We must take care not to devalue a subject that helps us build a more rounded and healthier body politic
Another summer, another dispiriting announcement for English teachers: according to the admissions service Ucas, a third fewer 18-year-olds have applied to study the subject at university this year than in 2012. English academics are beginning to lose their jobs, while one university has paused provision altogether.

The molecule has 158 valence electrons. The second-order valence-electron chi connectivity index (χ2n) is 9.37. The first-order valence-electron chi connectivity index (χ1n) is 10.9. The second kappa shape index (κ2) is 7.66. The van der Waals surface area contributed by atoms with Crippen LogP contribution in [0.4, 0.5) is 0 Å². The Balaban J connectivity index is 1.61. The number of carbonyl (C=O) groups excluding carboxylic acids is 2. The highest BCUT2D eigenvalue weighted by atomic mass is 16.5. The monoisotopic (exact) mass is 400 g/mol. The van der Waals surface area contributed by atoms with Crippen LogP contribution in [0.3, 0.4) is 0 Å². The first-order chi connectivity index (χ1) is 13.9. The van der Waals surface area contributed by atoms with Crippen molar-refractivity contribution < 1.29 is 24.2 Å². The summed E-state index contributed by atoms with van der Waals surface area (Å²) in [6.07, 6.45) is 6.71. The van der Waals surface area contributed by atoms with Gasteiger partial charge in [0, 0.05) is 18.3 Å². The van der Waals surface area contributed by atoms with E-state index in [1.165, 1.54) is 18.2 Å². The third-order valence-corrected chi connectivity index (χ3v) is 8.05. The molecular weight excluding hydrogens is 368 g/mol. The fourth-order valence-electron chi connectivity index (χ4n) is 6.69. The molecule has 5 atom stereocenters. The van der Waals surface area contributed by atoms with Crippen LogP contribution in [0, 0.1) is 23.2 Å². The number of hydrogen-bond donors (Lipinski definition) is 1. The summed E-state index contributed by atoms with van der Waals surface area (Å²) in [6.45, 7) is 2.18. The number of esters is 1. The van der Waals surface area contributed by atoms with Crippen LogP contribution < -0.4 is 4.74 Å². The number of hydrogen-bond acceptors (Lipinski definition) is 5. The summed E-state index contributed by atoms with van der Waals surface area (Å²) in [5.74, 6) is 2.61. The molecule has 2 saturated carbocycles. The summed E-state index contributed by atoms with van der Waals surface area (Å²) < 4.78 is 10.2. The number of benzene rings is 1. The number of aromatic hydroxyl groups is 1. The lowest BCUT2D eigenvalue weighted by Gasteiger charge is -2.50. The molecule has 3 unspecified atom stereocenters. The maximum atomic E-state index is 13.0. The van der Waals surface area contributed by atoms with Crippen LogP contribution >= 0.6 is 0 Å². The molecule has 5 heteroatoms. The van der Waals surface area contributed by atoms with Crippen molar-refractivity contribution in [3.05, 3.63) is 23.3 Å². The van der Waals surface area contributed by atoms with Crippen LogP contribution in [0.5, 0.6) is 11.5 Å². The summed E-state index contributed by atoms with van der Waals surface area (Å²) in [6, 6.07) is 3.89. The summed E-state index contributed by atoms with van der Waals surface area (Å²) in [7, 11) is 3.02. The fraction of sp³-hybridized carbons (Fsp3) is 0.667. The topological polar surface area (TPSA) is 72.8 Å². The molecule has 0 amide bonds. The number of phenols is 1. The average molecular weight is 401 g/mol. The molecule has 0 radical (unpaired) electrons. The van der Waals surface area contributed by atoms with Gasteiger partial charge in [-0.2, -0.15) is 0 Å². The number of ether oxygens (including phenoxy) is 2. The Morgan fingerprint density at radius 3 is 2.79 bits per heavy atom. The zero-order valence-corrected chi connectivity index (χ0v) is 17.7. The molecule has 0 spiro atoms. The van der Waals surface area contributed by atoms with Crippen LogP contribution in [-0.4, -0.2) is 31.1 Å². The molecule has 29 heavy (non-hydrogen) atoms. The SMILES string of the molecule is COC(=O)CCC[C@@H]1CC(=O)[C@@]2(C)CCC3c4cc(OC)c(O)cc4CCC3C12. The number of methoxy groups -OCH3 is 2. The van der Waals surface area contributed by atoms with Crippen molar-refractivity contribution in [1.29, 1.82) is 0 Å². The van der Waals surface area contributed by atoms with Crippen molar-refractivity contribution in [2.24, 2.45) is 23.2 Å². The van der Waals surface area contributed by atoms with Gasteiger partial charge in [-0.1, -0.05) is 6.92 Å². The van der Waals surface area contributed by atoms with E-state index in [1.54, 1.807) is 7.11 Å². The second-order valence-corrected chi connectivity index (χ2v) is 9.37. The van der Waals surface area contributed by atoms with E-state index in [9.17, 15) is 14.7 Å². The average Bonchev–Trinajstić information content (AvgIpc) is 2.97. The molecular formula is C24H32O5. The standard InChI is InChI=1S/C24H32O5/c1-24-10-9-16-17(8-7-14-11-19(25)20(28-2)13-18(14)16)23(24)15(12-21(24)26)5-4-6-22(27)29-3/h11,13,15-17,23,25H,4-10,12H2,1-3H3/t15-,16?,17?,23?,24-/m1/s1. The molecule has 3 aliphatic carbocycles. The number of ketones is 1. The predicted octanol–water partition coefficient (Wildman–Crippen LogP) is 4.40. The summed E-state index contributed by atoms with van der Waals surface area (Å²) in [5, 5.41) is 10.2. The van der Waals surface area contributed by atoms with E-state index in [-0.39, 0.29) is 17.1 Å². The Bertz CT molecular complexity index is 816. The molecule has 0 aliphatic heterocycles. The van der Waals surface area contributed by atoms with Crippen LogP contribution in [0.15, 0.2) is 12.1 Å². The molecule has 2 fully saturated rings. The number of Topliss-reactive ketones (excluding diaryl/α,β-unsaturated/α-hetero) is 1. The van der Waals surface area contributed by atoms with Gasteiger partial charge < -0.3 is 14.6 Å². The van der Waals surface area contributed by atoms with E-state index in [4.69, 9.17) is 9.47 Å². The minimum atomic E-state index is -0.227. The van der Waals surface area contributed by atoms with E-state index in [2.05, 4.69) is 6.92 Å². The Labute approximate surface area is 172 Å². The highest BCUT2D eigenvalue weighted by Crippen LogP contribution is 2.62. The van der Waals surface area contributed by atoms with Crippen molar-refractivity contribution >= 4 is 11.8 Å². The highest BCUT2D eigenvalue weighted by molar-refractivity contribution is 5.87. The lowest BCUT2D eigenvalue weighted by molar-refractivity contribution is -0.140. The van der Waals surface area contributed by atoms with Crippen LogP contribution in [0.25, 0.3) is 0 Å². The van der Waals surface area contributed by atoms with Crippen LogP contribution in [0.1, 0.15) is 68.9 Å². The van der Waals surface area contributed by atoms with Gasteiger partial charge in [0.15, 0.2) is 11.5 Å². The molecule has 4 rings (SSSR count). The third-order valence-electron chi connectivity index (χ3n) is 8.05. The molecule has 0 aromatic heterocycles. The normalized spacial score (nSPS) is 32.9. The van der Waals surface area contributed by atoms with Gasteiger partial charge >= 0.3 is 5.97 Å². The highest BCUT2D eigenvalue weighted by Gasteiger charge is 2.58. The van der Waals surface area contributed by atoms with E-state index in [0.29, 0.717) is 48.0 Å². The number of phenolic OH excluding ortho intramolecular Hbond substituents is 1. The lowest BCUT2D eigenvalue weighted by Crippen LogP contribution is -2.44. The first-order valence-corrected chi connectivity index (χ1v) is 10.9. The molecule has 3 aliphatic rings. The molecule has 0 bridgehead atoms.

Those who teach the subject know why: a championing of science degrees instead of “dead-end courses” (in Gavin Williamson’s widely condemned formulation earlier this year) that has emphasised supposedly superior employability; a galloping instrumentalisation of education; and an alienating set of curriculum reforms. A primary school emphasis on linguistic terminology and an unintuitive approach to sentence construction, brought in under the English graduate Michael Gove, is taken through to GCSE, where coursework and spoken language elements were removed along with popular options in 20th-century American literature and drama. A rise in rote learning has been noted, along with a decline in interest in pupils’ own responses to great literature. The conversion rate from A-level to degree level, 14%, has not changed – underlying the decline in university applications is a slump in the number taking English A-levels.